The IUSB Vision Weblog

The way to crush the middle class is to grind them between the millstones of taxation and inflation. – Vladimir Lenin

Recession over? Economists panel isn’t sure yet.

Posted by iusbvision on April 13, 2010

All that news that the economy is in a huge recovery, in spite of the fact that we keep posting the economic numbers on this web site that show that we are coasting along the current bottom (a new bottom could come with a new shock to the economy, hence the term “current bottom”). Remember that these same mainstream economists are the same ones that did not see the mortgage collapse. In fact it was the geniuses at the Fed, at the top banks, and in Academia who missed it in spite of warnings from those “amateurs” who make their living working the markets

We have said it on this blog many times and I have said it in economics class as well; most economists we see and read about are political and/or ideological prostitutes. They say what they are paid to see for political expedience and call it “science” or “economics”.

Robert Reich and Paul Krugmann claim to be economists but it amazes me just how much basic macro they have to forget to write the nonsense they do every week…. and then there is Christina Romer, who has written some good stuff, most of which she had to forget as soon as she took a job at the Obama White House.

There are other kinds of economists who are masters of  Keynesian modeling. They make all of these fancy projections and it seems so intimidating, until you realize that their models rarely work out and that Keynesian theory just does not work worth a darn when applied in many circumstances.

Most “mainstream” economists fall into the previous categories.

Forbes Magazine went back to examine who it was that saw the collapse coming:

By 2004, concerns about a housing bubble were pervasive throughout the popular media. But responsible authorities continued to throw cold water on them.

Think on that statement for a moment. The responsible authorities were saying all is well, while those who participate in those markets are telling the media something different. When the “amateurs” are doing better than the super pro’s does that indicate that something is wrong in that profession?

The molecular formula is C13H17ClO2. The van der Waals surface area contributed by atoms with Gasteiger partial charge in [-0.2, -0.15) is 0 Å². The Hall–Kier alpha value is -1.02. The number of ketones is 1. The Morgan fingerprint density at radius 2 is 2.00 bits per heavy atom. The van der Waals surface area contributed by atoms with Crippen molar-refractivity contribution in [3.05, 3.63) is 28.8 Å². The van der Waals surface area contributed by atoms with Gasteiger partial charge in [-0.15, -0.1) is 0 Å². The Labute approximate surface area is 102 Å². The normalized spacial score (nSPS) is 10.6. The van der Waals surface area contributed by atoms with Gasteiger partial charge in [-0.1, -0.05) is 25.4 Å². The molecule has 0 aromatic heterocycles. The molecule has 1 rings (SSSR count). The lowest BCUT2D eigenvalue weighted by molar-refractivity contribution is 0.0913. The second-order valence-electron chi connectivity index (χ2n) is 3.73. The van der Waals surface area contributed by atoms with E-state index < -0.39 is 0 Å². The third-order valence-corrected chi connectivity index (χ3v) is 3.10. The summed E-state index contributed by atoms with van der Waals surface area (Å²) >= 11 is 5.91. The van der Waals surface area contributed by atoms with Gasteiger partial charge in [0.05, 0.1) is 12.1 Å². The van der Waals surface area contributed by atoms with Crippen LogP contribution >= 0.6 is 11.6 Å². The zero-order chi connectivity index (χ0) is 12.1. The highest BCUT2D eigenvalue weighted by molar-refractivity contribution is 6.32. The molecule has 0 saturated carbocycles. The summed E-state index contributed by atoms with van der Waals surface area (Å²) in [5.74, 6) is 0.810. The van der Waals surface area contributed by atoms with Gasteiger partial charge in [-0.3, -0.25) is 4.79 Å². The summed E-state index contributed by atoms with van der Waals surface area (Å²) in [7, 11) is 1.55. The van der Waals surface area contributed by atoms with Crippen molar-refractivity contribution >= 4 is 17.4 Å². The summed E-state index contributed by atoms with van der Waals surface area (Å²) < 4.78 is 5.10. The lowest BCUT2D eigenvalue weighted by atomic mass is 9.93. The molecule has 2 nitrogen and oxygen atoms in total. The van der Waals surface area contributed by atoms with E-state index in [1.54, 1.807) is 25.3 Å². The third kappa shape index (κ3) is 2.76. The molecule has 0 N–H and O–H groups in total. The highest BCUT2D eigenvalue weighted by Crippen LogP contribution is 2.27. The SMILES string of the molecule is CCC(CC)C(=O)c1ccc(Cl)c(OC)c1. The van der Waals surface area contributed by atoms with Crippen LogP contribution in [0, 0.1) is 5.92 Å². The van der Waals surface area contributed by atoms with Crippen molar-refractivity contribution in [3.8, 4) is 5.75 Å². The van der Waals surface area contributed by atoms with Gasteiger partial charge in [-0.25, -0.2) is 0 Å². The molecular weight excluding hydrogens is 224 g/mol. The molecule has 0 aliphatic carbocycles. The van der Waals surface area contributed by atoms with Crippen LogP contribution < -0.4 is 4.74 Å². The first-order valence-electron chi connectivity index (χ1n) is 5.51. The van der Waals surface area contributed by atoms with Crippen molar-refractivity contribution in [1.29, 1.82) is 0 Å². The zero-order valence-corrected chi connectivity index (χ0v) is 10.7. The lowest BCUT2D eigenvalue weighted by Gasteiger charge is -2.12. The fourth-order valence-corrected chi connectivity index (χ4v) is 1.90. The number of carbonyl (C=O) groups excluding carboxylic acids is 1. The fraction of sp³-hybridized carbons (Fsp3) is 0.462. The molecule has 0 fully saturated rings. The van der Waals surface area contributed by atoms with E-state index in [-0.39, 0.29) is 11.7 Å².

One of the very few academics  who warned that this might happen was Bob Schiller (LINK) and that was in 2003. Hedge fund manager Michael J. Burry saw it coming and invested expecting a bubble burst (LINK, 2). 

The National Bureau of Economic Research says that the recession might not yet be over:

Most mainstream economists think the nation’s deep recession is over, but a special body that makes such a determination took a pass Monday, saying what many Americans intuitively feel, that the data remain inconclusive.

The National Bureau of Economic Research, a nonprofit group of economists, determines when recessions start and end as part of its work in calculating the peaks and troughs of the business cycle.

The bureau’s Business Cycle Dating Committee met last Friday and concluded that the jury is still out on the recession’s end, announcing that decision on its Web site Monday.

The committee reaffirmed that the recession began in December 2007, but its seven members couldn’t determine whether the recession has ended.

“The trough date would identify the end of contraction and the beginning of expansion. Although most indicators have turned up, the committee decided that the determination of the trough date on the basis of current data would be premature,” the committee said in a statement. “Many indicators are quite preliminary at this time and will be revised in coming months.”

One reason for a cautious view is the stubbornly high jobless rate.

Unemployment remains anchored in the ballpark of 9.7 percent. March employment numbers finally showed a solid gain of around 162,000 jobs, partly aided through government hiring to conduct the 2010 census.

Although economic expansion usually is marked by two consecutive quarters of growth, the committee wants to see more evidence of strong and consistent job growth as an indicator that businesses are hiring on the basis of a firming economy.


And in this state of regulatory uncertainty with ObamaCare, Cap & Tax, VAT Tax, status of bond holders, changes in capital gains tax rates, energy costs, expiring Bush tax cuts and the deficit can anyone be surprised that few want to create jobs here or invest in the United States? Several of the economists here at IUSB are saying that our economy has all the signs of what is called a “double dip recession”. To me this seems obvious. Economics is largely about incentives and confidence and that seems to be what most “mainstream” economists seem to continually miss.

Ed Morrissey at HotAir has some good comments HERE.

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